The U.S. Securities and Exchange Commission (SEC) is considering enhancing corporate disclosure requirements related to climate change risks.
Last month, the SEC wrapped up a 90-day comment period on its “concept release” effort to gather information needed to potentially modernize business and financial disclosure requirements in Regulation S-K, the prescriptive regulatory framework that governs reporting requirements for public companies.
Regulation S-K was developed by the SEC to harmonize two separate disclosure regimes – mandated by the Securities Act of 1933 and the Securities and Exchange Act of 1934 – into a single, integrated system for corporate disclosure. According to the SEC, corporate disclosure provides investors with information needed to make informed investment and voting decisions by “lowering information asymmetries between managers of companies and investors.”
Among many other things, the concept release touches on information disclosure related to public policy and sustainability matters, such as climate change. The SEC outlined a series of questions for comment, all basically related to how to find the right balance of limiting costly reporting burdens on companies while still requiring disclosure of “material” (the definition of which can be subject to debate) information to investors.
Historically, the SEC believes sustainability and public policy information had not been material to investment decisions. Concerns about compliance costs outweighing benefits and using the SEC to advance societal issues have been raised in opposition to expanding these requirements. However, the SEC notes in its concept release that the role of sustainability and public policy information in voting and investment decisions is evolving.
In 2010, the SEC released guidance for public companies, identifying how existing disclosure requirements in Regulation S-K apply to climate change-related matters, including:
- Item 101 – Description of Business. This line item in the S-K requires a company to describe aspects of its core business. Included in this is disclosure of costs to comply with environmental laws.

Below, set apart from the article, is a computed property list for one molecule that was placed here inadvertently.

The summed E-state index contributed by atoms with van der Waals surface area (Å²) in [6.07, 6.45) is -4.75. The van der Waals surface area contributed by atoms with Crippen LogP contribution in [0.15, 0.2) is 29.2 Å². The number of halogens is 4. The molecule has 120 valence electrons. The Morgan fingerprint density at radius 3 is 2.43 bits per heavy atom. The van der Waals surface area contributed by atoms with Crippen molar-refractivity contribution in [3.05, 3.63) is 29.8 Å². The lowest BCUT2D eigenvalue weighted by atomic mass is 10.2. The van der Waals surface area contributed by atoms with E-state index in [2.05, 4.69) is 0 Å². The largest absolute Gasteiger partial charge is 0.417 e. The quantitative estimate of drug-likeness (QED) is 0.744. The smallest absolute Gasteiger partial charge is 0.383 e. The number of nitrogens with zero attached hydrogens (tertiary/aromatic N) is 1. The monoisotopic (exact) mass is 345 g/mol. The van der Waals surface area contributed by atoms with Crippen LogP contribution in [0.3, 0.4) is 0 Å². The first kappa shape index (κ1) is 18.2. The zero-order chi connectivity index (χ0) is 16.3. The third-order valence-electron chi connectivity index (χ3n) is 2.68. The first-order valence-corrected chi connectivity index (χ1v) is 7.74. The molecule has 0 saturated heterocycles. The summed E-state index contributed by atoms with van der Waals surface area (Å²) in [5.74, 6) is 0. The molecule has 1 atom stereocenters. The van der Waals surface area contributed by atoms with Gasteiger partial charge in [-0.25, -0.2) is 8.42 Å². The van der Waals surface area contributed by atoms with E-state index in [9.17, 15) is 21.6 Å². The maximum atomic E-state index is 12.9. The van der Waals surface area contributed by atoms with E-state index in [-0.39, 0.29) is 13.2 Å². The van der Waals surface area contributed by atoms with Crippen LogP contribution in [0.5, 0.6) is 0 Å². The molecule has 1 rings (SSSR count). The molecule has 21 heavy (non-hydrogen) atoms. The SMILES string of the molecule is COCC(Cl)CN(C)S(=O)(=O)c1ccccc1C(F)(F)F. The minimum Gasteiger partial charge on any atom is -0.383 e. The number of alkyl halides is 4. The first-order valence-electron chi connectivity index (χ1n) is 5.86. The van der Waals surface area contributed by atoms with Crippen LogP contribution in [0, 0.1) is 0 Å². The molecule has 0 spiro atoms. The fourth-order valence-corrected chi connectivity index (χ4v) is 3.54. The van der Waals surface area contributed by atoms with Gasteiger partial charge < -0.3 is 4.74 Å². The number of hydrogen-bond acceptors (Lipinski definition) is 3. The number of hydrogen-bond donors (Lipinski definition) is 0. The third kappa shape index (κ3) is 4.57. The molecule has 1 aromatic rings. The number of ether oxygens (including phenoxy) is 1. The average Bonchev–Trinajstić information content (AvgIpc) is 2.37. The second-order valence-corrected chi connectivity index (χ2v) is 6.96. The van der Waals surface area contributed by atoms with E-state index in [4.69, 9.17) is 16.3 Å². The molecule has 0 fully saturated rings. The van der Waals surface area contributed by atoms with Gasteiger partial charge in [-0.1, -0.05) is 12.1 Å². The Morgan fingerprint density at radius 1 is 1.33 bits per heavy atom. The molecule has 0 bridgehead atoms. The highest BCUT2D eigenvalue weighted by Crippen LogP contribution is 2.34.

- Item 103 – Legal Proceedings. This items requires companies to describe pending legal proceedings to which it (including subsidiaries and property) is a party to, including disclosure of environmental litigation.
- Item 503(c) – Risk Factors. This requires a company to include a discussion of what factors may make investment in the company more risky or speculative.
- Item 303 – Management’s Discussion and Analysis (MD&A). Among other specific requirements, this section requires company management to contextualize (e.g. identify trends, qualify past performance in future context, etc.) the information provided, to allow investors to understand the company’s vitality through management’s viewpoint.
The guidance document goes on to identify several examples of climate change related issues that may trigger disclosure under the various S-K items identified above. For example, material impacts (positive or negative) related to: developments in state or federal climate change legislation or regulations, international climate accords, indirect consequences of regulation or business trends (e.g. creating demand for new products and services, increased competition from other businesses), and physical impacts of climate change to company operations and assets.